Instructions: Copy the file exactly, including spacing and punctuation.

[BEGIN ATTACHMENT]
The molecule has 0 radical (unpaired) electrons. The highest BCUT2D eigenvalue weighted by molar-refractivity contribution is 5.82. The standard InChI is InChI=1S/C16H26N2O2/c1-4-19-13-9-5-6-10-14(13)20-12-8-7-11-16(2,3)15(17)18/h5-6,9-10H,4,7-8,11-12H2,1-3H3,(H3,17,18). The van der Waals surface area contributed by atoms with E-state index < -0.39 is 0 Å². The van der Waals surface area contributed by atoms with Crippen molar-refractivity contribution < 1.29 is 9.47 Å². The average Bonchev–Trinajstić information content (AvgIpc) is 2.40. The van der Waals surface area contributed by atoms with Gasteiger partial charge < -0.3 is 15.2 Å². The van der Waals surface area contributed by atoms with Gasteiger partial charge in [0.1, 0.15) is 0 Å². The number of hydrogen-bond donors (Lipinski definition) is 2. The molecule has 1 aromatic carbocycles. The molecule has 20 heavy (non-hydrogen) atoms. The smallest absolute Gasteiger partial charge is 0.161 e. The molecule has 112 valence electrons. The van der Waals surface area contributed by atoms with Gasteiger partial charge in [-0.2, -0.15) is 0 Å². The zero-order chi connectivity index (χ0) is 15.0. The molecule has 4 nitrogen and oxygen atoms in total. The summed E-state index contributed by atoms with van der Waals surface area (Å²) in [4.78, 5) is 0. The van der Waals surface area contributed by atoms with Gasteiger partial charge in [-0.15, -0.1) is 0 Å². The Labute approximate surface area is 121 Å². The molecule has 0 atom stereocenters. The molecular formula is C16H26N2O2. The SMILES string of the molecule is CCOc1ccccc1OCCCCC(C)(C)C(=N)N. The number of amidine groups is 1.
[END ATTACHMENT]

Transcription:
The molecule has 0 radical (unpaired) electrons. The highest BCUT2D eigenvalue weighted by molar-refractivity contribution is 5.82. The standard InChI is InChI=1S/C16H26N2O2/c1-4-19-13-9-5-6-10-14(13)20-12-8-7-11-16(2,3)15(17)18/h5-6,9-10H,4,7-8,11-12H2,1-3H3,(H3,17,18). The van der Waals surface area contributed by atoms with E-state index < -0.39 is 0 Å². The van der Waals surface area contributed by atoms with Crippen molar-refractivity contribution < 1.29 is 9.47 Å². The average Bonchev–Trinajstić information content (AvgIpc) is 2.40. The van der Waals surface area contributed by atoms with Gasteiger partial charge < -0.3 is 15.2 Å². The van der Waals surface area contributed by atoms with Gasteiger partial charge in [0.1, 0.15) is 0 Å². The number of hydrogen-bond donors (Lipinski definition) is 2. The molecule has 1 aromatic carbocycles. The molecule has 20 heavy (non-hydrogen) atoms. The smallest absolute Gasteiger partial charge is 0.161 e. The molecule has 112 valence electrons. The van der Waals surface area contributed by atoms with Gasteiger partial charge in [-0.2, -0.15) is 0 Å². The zero-order chi connectivity index (χ0) is 15.0. The molecule has 4 nitrogen and oxygen atoms in total. The summed E-state index contributed by atoms with van der Waals surface area (Å²) in [4.78, 5) is 0. The van der Waals surface area contributed by atoms with Gasteiger partial charge in [-0.15, -0.1) is 0 Å². The Labute approximate surface area is 121 Å². The molecule has 0 atom stereocenters. The molecular formula is C16H26N2O2. The SMILES string of the molecule is CCOc1ccccc1OCCCCC(C)(C)C(=N)N. The number of amidine groups is 1.